By Christine Leonard
CALGARY – The satisfaction that arises out of mixing familiar elements to create a unique sensory experience is easily appreciated. Awakening the ears and seducing souls with an addictive pairing of folk-blues and psych-rock, Calgary’s Gone Cosmic is a band that thrives on the mix of complementary and contrasting traits that each member brings to the party. Founded by guitarist Devin “Darty” Purdy and bassist Brett Whittingham, who are both active with local band Chron Goblin; along with percussionist Marcello Castronuovo (Witchstone, Funkensheist), the heavy but agile ensemble has struck golden stardust with the acquisition of vocalist Abbie Thurgood, formerly of The Torchettes.
“I’ve done the writing and singer-songwriter thing since I was 14,” reports Thurgood. “I recorded my first album down in Nashville and did some work with that. So, I guess The Torchettes was my introduction to full band performances and rosters. It was very collaborative and I learned how to work in a team environment when it comes to the arts.”
A far cry from the choreographed moves of that glamourous group, Gone Cosmic found its legs as a basement project, spinning off into a galactic undertaking.
“We met Marcello because he recorded our first Chron Goblin EP like eight years ago; it was the most ridiculous deal ever and he’s been a friend ever since,” says Darty. “We’d always get drunk and have these long, spaced-out, psychedelic, late-night jam sessions, but we never put anything together. Eventually, we were like, ‘Let’s write songs for once!’ ”
With Castronuovo ensconced behind the drum kit, his fellow percussionist Whittingham was able to move over and pick up the bass, bestowing Gone Cosmic with a solid yet hyperflexible backbone that few rhythm sections can approximate.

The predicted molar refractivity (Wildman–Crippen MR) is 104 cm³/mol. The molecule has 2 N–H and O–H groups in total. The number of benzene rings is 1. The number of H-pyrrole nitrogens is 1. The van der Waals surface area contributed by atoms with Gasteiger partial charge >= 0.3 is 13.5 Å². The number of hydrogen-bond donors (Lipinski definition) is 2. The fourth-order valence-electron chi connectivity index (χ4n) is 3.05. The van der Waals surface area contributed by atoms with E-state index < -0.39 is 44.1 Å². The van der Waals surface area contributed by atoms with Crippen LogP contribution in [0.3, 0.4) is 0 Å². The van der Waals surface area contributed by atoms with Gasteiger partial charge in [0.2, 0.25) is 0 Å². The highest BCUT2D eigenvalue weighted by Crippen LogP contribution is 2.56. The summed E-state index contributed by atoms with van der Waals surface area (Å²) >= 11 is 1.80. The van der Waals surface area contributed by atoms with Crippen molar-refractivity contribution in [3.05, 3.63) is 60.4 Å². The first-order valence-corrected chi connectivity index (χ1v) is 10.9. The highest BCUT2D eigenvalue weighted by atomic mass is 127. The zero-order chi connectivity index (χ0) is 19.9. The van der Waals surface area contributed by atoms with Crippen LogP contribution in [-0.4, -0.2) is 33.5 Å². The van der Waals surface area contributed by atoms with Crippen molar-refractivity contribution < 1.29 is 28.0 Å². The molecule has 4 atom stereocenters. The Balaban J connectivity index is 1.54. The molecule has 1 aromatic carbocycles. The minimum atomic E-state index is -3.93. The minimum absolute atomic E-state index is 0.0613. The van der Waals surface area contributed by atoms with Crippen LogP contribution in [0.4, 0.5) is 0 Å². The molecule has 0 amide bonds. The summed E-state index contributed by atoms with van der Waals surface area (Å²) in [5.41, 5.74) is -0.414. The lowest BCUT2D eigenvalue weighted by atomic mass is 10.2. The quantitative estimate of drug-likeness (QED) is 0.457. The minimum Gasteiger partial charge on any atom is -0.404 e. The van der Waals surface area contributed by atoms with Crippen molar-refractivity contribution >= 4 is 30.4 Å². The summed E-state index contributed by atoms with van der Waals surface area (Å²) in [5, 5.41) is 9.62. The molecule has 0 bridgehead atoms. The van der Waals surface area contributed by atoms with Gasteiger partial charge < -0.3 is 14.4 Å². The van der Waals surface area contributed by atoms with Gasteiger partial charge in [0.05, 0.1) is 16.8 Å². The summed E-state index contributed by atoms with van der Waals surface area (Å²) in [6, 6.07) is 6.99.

“I’ve played bass since I was 14 or 15,” Whittingham confirms. “Before Chon Goblin, Darty and I used to play in a heavy metal band, Titan, together where I played bass. I’ve always loved to play bass and guitar and jam Sabbath with these guys and it’s nice to get back into it seriously. I like working with Cello, cuz he’s got some nice jazzy touches to his playing and he has great dynamics and a good deep funk pocket. It’s so fun to lock in on bass with a kick and snare.”
“I like to try to tie in those elements when I can and help establish the groove of the song once it’s written,“ Castronuovo concurs. “The hazy improvised sections showcase our natural chemistry and Abbie is capable of matching our intensity, too. She’ll come out and be the icing on the cake at the climax of a technical section to push us over the edge.”
The electromagnetic energy generated when Thurgood’s soaring vocals and passionate lyrical narratives are added to the compelling riffs and hypnotic pulses of the band’s instrumentation is a stunning and stimulating force to behold. Effortlessly navigating celestial highs and primordial lows in the course of one gravity-defying track, Gone Cosmic is primed to launch an arsenal of mindblowing, solar-powered anthems that will land the quartet in the OCL Studios later this year.
“Coming into Gone Cosmic it was a really cool transition to step out of my comfort-zone and write lyrics to these wicked tracks from a different world,” Thurgood says. “I loved it. I had never met any of the guys and as soon as I heard these songs I realized they aren’t formulaic. You think these tunes are going one way and they take a complete left turn. And to follow that adventure it’s awesome. I’m so excited to have found a new fam, it’s otherworldly, man.”
Gone Cosmic performs May 12 at The Palomino Smokehouse and Social Club (Calgary)Gone Cosmic, Infinite possibilities, Palomino, The Palomino Smokehouse and Social Club